In Saturday's morning hours, Israeli military forces seized the Finnish-flagged SV Estelle in international waters allegedly using electric-shock weaponry to torture passengers who included lawmakers and peace activists from eight countries. The passengers attempted to sail to Gaza to challenge Israeli policies in the occupied Palestinian territories. Undeterred, joint efforts continue on shore where Palestinians prepare to build an "ark" in the coming months to sail out of port for the first time in 64 years.
Looming in the historical backdrop, a Palestinian family's experience as seaborne refugees in 1948 contrasts with an unlikely parallel between two opposing, ship-based movements that have been shaking historic Palestine across six decades.
In recent years, the political imagery of a giant ship sailing defiantly through a sea-wall of barbed-wire (signifying a naval blockade) has come to represent numerous joint international-Palestinian efforts like the Estelle and Gaza Ark to stoke world outcry over Israel's occupation spanning the Gazan coast.
The unmistakable political art of these Gaza ship campaigns have carried this messaging across the world in a dozen voyages since August 2008. Five journeys have successfully reached Gaza in 2008. With the capture of the Estelle, Israeli military forces have now intercepted the most recent seven, altogether injuring dozens of passengers and, in one 2010 voyage, killing nine Turkish and American activists.
But this sort of blockade-busting advocacy is not the first that illustrates efforts to captivate world attention. Ironically, the imagery of boats ramming through barbed-wire blockades appeared internationally in the 1940s when the Zionist movement used ships to bring in refugees to increase Jewish presence in Palestine, then under British control. The British enforced a naval blockade on Palestine and set monthly quotas on Jewish immigration.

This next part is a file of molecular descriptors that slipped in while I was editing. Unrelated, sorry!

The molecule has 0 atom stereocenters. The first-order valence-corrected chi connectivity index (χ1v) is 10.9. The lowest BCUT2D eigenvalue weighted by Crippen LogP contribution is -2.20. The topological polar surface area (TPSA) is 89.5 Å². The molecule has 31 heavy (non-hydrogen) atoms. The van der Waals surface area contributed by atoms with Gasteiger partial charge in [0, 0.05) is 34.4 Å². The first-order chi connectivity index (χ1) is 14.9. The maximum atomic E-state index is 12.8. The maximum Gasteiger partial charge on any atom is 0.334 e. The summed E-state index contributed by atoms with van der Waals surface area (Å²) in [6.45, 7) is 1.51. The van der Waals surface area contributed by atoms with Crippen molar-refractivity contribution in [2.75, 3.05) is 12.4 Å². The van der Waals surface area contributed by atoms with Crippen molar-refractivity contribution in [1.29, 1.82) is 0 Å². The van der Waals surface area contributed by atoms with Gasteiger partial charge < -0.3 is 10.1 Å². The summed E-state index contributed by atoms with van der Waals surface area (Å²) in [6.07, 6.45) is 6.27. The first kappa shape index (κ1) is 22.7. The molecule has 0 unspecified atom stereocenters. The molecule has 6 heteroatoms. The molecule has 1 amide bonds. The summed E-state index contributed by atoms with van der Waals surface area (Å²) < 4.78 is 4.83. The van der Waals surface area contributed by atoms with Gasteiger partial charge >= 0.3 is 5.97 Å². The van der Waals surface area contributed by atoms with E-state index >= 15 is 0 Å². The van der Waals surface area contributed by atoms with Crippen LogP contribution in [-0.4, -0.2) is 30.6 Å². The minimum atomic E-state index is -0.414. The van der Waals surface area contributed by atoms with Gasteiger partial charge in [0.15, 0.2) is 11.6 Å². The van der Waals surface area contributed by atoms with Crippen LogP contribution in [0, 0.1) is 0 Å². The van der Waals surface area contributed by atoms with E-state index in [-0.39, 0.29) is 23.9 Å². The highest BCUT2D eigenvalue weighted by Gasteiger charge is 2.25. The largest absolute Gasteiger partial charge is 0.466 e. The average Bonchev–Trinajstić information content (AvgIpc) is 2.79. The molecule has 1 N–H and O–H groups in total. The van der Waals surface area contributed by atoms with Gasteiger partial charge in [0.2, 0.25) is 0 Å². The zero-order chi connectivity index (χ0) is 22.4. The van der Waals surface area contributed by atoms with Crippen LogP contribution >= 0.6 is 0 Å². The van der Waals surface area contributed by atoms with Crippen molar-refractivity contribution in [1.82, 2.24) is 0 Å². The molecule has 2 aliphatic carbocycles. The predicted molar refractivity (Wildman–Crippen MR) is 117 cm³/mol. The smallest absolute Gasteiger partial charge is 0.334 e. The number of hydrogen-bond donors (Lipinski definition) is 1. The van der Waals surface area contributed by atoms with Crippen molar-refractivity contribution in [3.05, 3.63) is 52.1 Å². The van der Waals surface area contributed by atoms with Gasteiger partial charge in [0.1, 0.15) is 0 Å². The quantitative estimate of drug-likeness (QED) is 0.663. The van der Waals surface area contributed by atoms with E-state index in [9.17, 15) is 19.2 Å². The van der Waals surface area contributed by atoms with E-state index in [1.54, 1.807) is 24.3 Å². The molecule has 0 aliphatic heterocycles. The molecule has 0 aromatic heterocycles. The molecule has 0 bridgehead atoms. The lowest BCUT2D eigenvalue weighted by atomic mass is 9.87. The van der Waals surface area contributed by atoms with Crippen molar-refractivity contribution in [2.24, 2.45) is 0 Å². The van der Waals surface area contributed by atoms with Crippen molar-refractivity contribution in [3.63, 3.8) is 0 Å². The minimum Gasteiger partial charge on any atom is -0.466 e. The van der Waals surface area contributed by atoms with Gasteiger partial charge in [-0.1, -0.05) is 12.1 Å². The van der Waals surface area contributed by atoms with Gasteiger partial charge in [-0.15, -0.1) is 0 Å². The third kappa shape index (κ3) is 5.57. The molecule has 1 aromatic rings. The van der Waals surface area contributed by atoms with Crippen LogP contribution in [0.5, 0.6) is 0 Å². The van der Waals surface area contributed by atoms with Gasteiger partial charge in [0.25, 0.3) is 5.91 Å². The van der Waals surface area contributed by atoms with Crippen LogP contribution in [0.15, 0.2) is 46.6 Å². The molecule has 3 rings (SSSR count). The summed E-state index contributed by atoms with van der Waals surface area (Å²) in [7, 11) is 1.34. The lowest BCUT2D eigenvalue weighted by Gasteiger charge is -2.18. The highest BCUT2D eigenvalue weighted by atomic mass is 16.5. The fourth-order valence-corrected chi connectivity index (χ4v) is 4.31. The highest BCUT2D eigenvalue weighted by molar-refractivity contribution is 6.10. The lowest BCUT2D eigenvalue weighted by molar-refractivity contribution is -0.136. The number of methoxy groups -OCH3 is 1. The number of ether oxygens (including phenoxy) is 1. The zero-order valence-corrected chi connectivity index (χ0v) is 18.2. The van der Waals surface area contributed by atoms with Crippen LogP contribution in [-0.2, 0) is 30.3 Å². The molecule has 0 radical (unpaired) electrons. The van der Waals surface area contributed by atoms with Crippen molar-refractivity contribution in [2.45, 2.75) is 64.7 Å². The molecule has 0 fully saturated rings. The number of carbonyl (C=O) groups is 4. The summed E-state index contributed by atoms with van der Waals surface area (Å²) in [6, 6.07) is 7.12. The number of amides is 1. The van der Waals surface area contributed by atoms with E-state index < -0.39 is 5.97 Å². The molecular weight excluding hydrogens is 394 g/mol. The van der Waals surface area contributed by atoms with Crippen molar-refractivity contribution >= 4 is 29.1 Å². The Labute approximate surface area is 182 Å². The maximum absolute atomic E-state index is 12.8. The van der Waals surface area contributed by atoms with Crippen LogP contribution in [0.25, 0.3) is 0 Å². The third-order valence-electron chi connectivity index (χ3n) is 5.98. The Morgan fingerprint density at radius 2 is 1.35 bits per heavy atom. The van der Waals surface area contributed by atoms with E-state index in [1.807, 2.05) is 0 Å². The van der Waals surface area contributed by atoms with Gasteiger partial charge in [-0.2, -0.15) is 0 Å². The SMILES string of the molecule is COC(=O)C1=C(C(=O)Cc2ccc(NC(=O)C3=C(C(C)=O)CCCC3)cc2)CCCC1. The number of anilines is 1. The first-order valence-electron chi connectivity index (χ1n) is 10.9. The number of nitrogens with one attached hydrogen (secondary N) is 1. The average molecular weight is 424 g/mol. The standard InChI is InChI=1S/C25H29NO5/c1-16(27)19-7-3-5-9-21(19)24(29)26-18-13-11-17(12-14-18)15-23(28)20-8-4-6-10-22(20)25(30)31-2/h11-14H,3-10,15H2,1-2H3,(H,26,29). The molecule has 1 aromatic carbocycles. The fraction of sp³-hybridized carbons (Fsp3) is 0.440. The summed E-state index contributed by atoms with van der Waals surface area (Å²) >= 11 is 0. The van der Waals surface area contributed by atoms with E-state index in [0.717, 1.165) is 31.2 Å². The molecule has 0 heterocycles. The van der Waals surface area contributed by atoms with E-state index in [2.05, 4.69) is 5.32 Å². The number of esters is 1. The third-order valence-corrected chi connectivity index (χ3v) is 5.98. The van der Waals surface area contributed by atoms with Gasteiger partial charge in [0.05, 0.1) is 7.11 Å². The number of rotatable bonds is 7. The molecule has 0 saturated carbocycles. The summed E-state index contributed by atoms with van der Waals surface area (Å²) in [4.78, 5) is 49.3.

Although artistic narratives uniquely intersect across six decades, there are important historical differences in the circumstances and political movements characterizing the ship efforts.
Through ports like Haifa (modern Israel), which was a destination of many Zionist ships, new waves of Palestinian refugees boarded ships to flee for their lives in the opposite direction. In this way, Palestinian refugee ships marked a climactic consequence to the ships used by Zionist military-political groups to boost the settlement of Palestine.
Hasan Hammami was fifteen years old when he and his family were forced to leave by sea from their Jaffa home in 1948. In late April of that year, armed forces of the soon-declared Israeli state began shelling the city with mortar artillery-fire, followed by an all-encompassing military siege. Within hours of the onslaught, scrambling to board a cramped cargo ship carrying 3,000 other Palestinian refugees, Hammami's parents escaped with their eight children, aged four to eighteen.
The Hammamis' story is one of several Palestinian and Jewish families profiled in Adam LeBor's 2006 book, City of Oranges: Arabs and Jews in Jaffa. The British had planned to withdraw from Palestine in mid-May, 1948, six months after the UN partitioned 56 percent of the land into a new Israeli state. Pre-Israel military forces saw Jaffa "as a dangerous Arab enclave in the heart of the Jewish state," LeBor wrote. With the British gone, Zionist leaders intended to declare the State of Israel (they did so on May 14) and overtake areas such as Jaffa.
Overall, the Palestinian population still outnumbered Jews two-to-one, despite years of copious Jewish settlement efforts, including more than one hundred Zionist ship voyages, altogether carrying tens of thousands of Jews (though many were intercepted by the British) to Palestine since 1934.
The Haganah, the group that organized ship voyages and the precursor to the Israel Defense Forces (IDF), planned to blockade Jaffa when the British pulled out. But their allied military group, the Irgun, commanded by future Israeli Prime Minister Menachem Begin, grew impatient and desired publicity to rival Haganah's swift capture of Haifa days earlier.